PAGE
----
Increased use of irrigated land, mineral fertilizers and other modern inputs and new management systems in food production, require significant research and improved technology dissemination techniques. However, the Region suffers from a bias dating back to the colonial era, whereby resources for agricultural research have emphasised export crops at the cost of indigenous food crops. Efforts to reverse this have been painfully slow. At the same time, most African staples (millet, sorghum, cassava, yams, cowpeas, bananas and plantains and traditional vegetables), have received little attention from advanced research institutions. As a result, the Region has lagged behind most other developing regions in generating improved varieties and technologies that are locally adaptable. Increasing research efforts in this direction are a major challenge for the future. Improvements in crops that are drought resistant and the development of diversified farming systems that can cope with insufficient and irregular rainfall, are also important from the perspective of stabilizing food production.

There is not a wide range of off-the-shelf agricultural technology that could be immediately applicable, even with modifications, to suit local conditions in Africa.14 The balance of opinion is that no "green revolution" is on the horizon, but there is improved genetic material for a range of ecological situations. Gaps of 60-100% between experimental yields and farm yields are not uncommon, but such gaps are unlikely to be closed appreciably without addressing a large number of components, that make the technology attractive and accessible to a low-resource producer.15 The latter includes appropriate macro and sectoral policies that provide adequate incentives for an average small holder to benefit from the adoption of the technology. In 1991, the Consultative Group on International Agricultural Research (CGIAR) system allocated 43% of its core resources to the Region, the highest among all developing regions. This increased allocation reflects an urgency for tackling the chronic problems of the Region, namely, rapid population growth, stagnant per caput food production, tropical agro-ecological zone fragility, limited national research capacities, disease and pest problem severity and the relatively slow progress rate in technology diffusion. In addition, other positive developments in the CGIAR research agenda include:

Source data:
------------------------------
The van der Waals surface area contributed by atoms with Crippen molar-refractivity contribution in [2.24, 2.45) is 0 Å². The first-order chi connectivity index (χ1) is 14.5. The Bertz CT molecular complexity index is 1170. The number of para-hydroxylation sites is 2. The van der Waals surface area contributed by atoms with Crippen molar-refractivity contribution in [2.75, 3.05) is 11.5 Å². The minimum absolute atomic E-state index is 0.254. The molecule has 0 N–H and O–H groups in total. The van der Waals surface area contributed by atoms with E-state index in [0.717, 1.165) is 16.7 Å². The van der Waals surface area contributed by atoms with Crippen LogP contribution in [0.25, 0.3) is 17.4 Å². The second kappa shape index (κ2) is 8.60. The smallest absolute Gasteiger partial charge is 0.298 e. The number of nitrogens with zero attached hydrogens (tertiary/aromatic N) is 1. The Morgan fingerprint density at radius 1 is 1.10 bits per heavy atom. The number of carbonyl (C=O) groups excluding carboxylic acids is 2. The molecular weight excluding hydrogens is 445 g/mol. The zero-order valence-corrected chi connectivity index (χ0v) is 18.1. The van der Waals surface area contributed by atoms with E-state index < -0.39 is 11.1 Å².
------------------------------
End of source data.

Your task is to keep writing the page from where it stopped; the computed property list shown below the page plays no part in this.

1. a major upland rice improvement programme for the Region,
  2. a greater concentration of research efforts in pearl millet - following the transferring of some of the millet responsibilities from the International Crops Research Institute for the Semi-Arid Tropics (ICRISAT) to West Africa and the SADC region,
  3. the expansion of CGIAR activities in banana and plantain research,
  4. an increased allocation of resources to livestock research in the Region, currently at about 70% of all CGIAR livestock research allocations16.

These considerations have raised the issue of the relevance of Asia's Green Revolution in Africa, since Asia's green revolution led to the largest increase in food production in human history. Three main factors have been attributed to this:

  1. the creation, through scientific research, of high-yielding wheat, rice and maize varieties that responded profitably to water and fertilizer inputs.
  2. the availability of increasing supplies of irrigation water and chemical fertilizers at prices that farmers could afford and the formulation of public policies that made it profitable for farmers to adopt the new technologies17.